Plastics in Medicine: 3D Additive Manufacturing vs CNC Machining

3D Additive Manufacturing vs CNC MachiningThere’s no doubt that plastics have become more and more popular in modern medicine. Short lead times are essential in this industry, and both 3D additive manufacturing and CNC machining provide fast production times. When is your medical application better suited for 3D printing, though, and when does precision plastic machining have the upper hand in plastic manufacturing?

 

There are a few key differences and similarities between these types of plastic manufacturing that you should keep in mind for your medical applications. It helps to have a basic understanding of each manufacturing process, first.

 

Subtractive vs Additive Manufacturing

Subtractive Manufacturing

CNC machining is a type of “subtractive manufacturing.” This means that the process generally begins with a solid block of plastic material which is cut or shaped into the desired product through “removing” excess material.

 

While CNC machining requires more initial setup than 3D printing, it offers repeatability, accuracy for both large and small parts, and a wide range of polymers and composites to choose from, as well as a variety of surface finishes. It scales easily between one-time jobs and high-volume production.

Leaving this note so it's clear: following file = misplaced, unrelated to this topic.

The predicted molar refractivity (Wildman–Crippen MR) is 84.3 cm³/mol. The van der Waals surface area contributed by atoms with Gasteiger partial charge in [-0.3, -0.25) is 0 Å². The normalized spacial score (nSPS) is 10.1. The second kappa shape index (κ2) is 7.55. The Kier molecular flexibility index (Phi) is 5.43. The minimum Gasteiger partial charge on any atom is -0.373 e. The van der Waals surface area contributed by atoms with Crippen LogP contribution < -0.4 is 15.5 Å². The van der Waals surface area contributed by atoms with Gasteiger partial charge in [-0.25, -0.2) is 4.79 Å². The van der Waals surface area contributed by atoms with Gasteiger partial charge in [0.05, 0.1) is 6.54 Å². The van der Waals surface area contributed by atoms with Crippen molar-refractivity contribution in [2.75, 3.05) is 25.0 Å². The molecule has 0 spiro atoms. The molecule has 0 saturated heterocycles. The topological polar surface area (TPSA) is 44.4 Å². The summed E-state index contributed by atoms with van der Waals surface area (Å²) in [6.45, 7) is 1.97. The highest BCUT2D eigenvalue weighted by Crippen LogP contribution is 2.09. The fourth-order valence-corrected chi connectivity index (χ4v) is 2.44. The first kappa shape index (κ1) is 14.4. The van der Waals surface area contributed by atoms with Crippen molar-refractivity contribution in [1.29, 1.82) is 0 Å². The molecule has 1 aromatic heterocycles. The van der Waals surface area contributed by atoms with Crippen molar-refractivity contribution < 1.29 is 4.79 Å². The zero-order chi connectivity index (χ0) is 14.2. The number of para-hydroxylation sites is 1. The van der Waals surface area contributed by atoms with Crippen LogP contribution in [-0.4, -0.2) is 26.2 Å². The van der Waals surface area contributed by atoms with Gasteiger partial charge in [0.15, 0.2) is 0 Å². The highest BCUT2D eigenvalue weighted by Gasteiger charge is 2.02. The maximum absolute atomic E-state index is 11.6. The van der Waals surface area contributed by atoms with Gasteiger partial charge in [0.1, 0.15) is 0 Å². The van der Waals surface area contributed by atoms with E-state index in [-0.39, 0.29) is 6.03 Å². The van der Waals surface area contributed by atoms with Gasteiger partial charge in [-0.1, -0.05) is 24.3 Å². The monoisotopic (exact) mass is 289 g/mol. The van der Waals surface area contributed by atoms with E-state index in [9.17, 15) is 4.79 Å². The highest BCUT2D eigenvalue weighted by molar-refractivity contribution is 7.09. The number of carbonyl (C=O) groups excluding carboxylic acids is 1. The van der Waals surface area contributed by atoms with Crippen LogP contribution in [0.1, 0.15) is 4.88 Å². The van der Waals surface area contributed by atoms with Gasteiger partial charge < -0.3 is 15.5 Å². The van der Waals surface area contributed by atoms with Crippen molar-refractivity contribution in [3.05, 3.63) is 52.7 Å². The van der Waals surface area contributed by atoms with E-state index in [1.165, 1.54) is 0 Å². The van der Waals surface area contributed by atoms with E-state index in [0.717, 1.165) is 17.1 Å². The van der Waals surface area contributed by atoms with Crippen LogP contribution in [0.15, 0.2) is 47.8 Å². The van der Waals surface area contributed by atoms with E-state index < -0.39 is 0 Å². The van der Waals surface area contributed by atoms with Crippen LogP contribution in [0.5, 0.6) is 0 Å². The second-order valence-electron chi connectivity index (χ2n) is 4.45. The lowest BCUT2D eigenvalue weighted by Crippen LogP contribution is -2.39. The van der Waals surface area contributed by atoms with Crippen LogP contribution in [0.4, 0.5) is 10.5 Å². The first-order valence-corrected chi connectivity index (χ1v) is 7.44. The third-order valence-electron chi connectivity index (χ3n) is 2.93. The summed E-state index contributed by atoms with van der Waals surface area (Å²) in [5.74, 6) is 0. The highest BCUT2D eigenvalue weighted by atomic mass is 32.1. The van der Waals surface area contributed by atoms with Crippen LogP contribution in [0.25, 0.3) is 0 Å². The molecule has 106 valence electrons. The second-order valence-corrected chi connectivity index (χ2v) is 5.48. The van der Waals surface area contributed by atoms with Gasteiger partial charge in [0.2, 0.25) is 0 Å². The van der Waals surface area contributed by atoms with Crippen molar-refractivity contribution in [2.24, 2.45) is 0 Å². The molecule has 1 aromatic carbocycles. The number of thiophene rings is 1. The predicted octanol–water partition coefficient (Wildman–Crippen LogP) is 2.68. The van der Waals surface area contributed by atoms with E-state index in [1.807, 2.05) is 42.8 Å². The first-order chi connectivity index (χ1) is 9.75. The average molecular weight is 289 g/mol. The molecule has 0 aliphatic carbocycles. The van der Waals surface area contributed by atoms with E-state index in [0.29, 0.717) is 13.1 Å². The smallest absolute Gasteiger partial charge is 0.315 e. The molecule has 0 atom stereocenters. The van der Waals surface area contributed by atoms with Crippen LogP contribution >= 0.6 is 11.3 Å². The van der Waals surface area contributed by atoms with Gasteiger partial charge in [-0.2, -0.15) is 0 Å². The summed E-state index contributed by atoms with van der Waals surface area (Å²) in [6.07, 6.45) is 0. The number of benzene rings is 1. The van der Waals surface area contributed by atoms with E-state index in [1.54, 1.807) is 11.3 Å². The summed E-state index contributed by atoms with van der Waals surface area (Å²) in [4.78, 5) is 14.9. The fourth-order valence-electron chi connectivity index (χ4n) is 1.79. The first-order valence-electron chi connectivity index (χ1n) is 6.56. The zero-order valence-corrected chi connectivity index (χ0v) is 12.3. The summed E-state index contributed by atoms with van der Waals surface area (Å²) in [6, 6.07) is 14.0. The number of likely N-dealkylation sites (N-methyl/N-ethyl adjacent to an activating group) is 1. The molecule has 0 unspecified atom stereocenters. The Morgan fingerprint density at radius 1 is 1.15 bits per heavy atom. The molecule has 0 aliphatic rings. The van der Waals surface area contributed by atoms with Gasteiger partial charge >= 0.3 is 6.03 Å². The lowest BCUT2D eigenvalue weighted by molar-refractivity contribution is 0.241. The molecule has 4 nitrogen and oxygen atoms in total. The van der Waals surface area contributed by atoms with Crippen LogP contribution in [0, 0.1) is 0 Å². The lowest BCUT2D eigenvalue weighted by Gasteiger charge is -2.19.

Additive Manufacturing

3D printing is “additive manufacturing,” which means the initial material is built layer by layer, rather than removed as in subtractive manufacturing. 3D printing creates three-dimensional objects from reading a digital file’s blueprint. When working with plastics, you’re primarily talking about FDM 3D printing. While FDM is widely considered the most quick and cost-effective way of producing custom thermoplastic parts and prototypes, it also has the lowest dimensional accuracy and resolution of any other 3D printing technology.

 

Another option for additive manufacturing is SLS 3D printing, which fuses together the particles of thermoplastic polymer powders. This version of 3D printing has higher accuracy than FDM; however, it comes at the cost of longer lead times, which can be expensive in the medical industry.